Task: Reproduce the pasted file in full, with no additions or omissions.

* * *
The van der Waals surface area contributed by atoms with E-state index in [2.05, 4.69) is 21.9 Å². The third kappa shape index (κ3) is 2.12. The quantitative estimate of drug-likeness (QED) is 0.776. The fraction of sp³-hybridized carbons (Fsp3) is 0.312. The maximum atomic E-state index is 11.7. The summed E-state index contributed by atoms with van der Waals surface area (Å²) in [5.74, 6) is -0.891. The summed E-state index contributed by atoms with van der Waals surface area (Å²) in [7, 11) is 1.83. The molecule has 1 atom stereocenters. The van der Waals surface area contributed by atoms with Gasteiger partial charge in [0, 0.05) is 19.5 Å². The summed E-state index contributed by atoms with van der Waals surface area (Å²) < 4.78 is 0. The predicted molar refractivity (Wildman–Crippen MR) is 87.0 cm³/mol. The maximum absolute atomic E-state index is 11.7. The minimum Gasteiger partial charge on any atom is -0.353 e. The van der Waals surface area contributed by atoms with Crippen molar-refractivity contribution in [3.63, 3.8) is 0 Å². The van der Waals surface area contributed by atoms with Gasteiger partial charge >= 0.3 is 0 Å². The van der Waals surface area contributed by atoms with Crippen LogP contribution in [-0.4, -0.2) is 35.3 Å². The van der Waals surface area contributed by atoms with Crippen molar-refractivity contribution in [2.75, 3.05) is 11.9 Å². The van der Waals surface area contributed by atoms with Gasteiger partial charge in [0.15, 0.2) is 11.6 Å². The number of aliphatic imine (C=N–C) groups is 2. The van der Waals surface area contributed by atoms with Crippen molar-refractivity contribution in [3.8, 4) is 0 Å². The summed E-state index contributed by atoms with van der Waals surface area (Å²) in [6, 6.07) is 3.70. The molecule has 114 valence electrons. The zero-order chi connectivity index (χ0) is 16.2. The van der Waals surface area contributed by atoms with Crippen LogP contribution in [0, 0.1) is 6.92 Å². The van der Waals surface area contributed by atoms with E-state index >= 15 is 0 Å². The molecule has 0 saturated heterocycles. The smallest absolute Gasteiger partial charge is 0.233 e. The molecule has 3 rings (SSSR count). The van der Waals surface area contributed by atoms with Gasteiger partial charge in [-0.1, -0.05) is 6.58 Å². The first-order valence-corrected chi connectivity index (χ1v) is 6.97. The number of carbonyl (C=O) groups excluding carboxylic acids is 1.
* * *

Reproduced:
The van der Waals surface area contributed by atoms with E-state index in [2.05, 4.69) is 21.9 Å². The third kappa shape index (κ3) is 2.12. The quantitative estimate of drug-likeness (QED) is 0.776. The fraction of sp³-hybridized carbons (Fsp3) is 0.312. The maximum atomic E-state index is 11.7. The summed E-state index contributed by atoms with van der Waals surface area (Å²) in [5.74, 6) is -0.891. The summed E-state index contributed by atoms with van der Waals surface area (Å²) in [7, 11) is 1.83. The molecule has 1 atom stereocenters. The van der Waals surface area contributed by atoms with Gasteiger partial charge in [0, 0.05) is 19.5 Å². The summed E-state index contributed by atoms with van der Waals surface area (Å²) < 4.78 is 0. The predicted molar refractivity (Wildman–Crippen MR) is 87.0 cm³/mol. The maximum absolute atomic E-state index is 11.7. The minimum Gasteiger partial charge on any atom is -0.353 e. The van der Waals surface area contributed by atoms with Crippen molar-refractivity contribution in [3.63, 3.8) is 0 Å². The van der Waals surface area contributed by atoms with Gasteiger partial charge >= 0.3 is 0 Å². The van der Waals surface area contributed by atoms with Crippen LogP contribution in [-0.4, -0.2) is 35.3 Å². The van der Waals surface area contributed by atoms with Crippen molar-refractivity contribution in [2.75, 3.05) is 11.9 Å². The van der Waals surface area contributed by atoms with Gasteiger partial charge in [0.15, 0.2) is 11.6 Å². The number of aliphatic imine (C=N–C) groups is 2. The van der Waals surface area contributed by atoms with Crippen molar-refractivity contribution in [3.8, 4) is 0 Å². The summed E-state index contributed by atoms with van der Waals surface area (Å²) in [6, 6.07) is 3.70. The molecule has 114 valence electrons. The zero-order chi connectivity index (χ0) is 16.2. The van der Waals surface area contributed by atoms with Crippen LogP contribution in [0, 0.1) is 6.92 Å². The van der Waals surface area contributed by atoms with E-state index >= 15 is 0 Å². The molecule has 0 saturated heterocycles. The smallest absolute Gasteiger partial charge is 0.233 e. The molecule has 3 rings (SSSR count). The van der Waals surface area contributed by atoms with Gasteiger partial charge in [-0.1, -0.05) is 6.58 Å². The first-order valence-corrected chi connectivity index (χ1v) is 6.97. The number of carbonyl (C=O) groups excluding carboxylic acids is 1.